cv-combinators-0.1: Functional Combinators for Computer Vision

Portabilitytested on GHC only
MaintainerNoam Lewis <>



Framework for expressing monadic actions that require initialization and finalizers. This module provides a *functional* interface for defining and chaining a series of processors.

Motivating example: bindings to C libraries that use functions such as: f(foo *src, foo *dst), where the pointer dst must be pre-allocated. In this case we normally do:

foo *dst = allocateFoo(); ... while (something) { f(src, dst); ... } releaseFoo(dst);

You can use the runUntil function below to emulate that loop.

Processor is an instance of Category, Functor, Applicative and Arrow.



data Processor m a b whereSource

The type of Processors

The semantic model is:

 [[ Processor m o a b ]] = a -> b

The idea is that the monad m is usually IO, and that a and b are usually pointers. It is meant for functions that require a pre-allocated output pointer to operate.

  • a, b = the input and output types of the processor (think a -> b)
  • m = monad in which the processor operates
  • x = type of internal state

The arguments to the constructor are:

  1. Processing function: Takes input and internal state, and returns new internal state.
  2. Allocator for internal state (this is run only once): Takes (usually the first) input, and returns initial internal state.
  3. Convertor from state x to output b: Takes internal state and returns the output.
  4. Releaser for internal state (finalizer, run once): Run after processor is done being used, to release the internal state.


Processor :: Monad m => (a -> x -> m x) -> (a -> m x) -> (x -> m b) -> (x -> m ()) -> Processor m a b 


Monad m => Arrow (Processor m)

A few tricks by Saizan from #haskell to perhaps use here: first f = (,) $ (arr fst >>> f) * arr snd arr f = f $ id f *** g = (arr fst >>> f) &&& (arr snd >>> g)

Monad m => Category (Processor m) 
Monad m => Functor (Processor m a) 
Monad m => Applicative (Processor m a) 

processor :: Monad m => (a -> x -> m x) -> (a -> m x) -> (x -> m b) -> (x -> m ()) -> Processor m a bSource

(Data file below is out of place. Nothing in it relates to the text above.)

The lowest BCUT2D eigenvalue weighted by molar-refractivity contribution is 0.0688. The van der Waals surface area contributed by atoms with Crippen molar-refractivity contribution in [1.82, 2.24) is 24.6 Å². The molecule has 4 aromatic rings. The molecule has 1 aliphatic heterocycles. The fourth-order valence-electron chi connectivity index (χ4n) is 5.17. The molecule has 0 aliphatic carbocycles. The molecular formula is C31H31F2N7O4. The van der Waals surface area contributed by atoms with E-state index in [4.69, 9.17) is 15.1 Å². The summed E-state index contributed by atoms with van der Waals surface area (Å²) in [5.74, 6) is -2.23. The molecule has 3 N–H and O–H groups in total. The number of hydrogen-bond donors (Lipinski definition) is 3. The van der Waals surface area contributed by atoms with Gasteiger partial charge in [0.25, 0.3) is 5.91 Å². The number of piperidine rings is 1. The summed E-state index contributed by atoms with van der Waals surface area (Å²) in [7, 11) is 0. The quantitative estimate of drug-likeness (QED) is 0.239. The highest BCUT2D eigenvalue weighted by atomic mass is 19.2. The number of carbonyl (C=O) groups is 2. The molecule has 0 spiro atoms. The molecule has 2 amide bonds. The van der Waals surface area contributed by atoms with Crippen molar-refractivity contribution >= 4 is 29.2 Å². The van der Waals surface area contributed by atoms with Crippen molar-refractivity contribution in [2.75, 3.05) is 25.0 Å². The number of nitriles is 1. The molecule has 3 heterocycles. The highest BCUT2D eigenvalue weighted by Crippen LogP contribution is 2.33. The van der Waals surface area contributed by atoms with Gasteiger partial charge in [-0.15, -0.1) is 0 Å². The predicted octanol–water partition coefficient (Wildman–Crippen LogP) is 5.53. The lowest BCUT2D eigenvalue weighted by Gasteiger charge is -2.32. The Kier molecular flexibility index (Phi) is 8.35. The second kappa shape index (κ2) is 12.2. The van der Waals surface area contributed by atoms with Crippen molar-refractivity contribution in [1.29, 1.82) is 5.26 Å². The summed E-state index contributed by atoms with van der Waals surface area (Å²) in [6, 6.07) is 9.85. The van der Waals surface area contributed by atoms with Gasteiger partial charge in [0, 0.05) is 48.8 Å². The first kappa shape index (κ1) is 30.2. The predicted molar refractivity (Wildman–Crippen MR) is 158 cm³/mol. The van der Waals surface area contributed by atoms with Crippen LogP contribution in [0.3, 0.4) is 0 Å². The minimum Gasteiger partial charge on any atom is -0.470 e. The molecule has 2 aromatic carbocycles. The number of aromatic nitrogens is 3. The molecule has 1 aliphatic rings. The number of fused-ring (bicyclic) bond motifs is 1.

chain :: Monad m => Processor m a b' -> Processor m b' b -> Processor m a bSource

Chains two processors serially, so one feeds the next.

parallel :: Monad m => Processor m a b -> Processor m c d -> Processor m (a, c) (b, d)Source

A processor that represents two sub-processors in parallel (although the current implementation runs them sequentially, but that may change in the future)

forkJoin :: Monad m => Processor m a b -> Processor m a b' -> Processor m a (b, b')Source

Constructs a processor that: given two processors, gives source as input to both processors and runs them independently, and after both have have finished, outputs their combined outputs.

Semantic meaning, using Arrow's (&&&) operator: [[ forkJoin ]] = &&& Or, considering the Monad instance of functions (which are the semantic meanings of a processor): [[ forkJoin ]] = liftM2 (,) Alternative implementation to consider: f &&& g = (,) & f * g

empty :: Monad m => Processor m a aSource

The identity processor: output = input. Semantically, [[ empty ]] = id

split :: Functor f => f a -> f (a, a)Source

Splits (duplicates) the output of a functor, or on this case a processor.

(--<) :: (Functor (cat a), Category cat) => cat a a1 -> cat (a1, a1) c -> cat a cSource

'f --< g' means: split f and feed it into g. Useful for feeding parallelized (***'d) processors. For example, a --< (b &&& c)

run :: Monad m => Processor m a b -> a -> m bSource

Runs the processor once: allocates, processes, converts to output, and deallocates.

runUntil :: Monad m => Processor m a b -> a -> (b -> m Bool) -> m bSource

Keeps running the processing function in a loop until a predicate on the output is true. Useful for processors whose main function is after the allocation and before deallocation.

runWith :: Monad m => (m b -> m b') -> Processor m a b -> a -> m b'Source

Runs the processor once, but passes the processing + conversion action to the given function.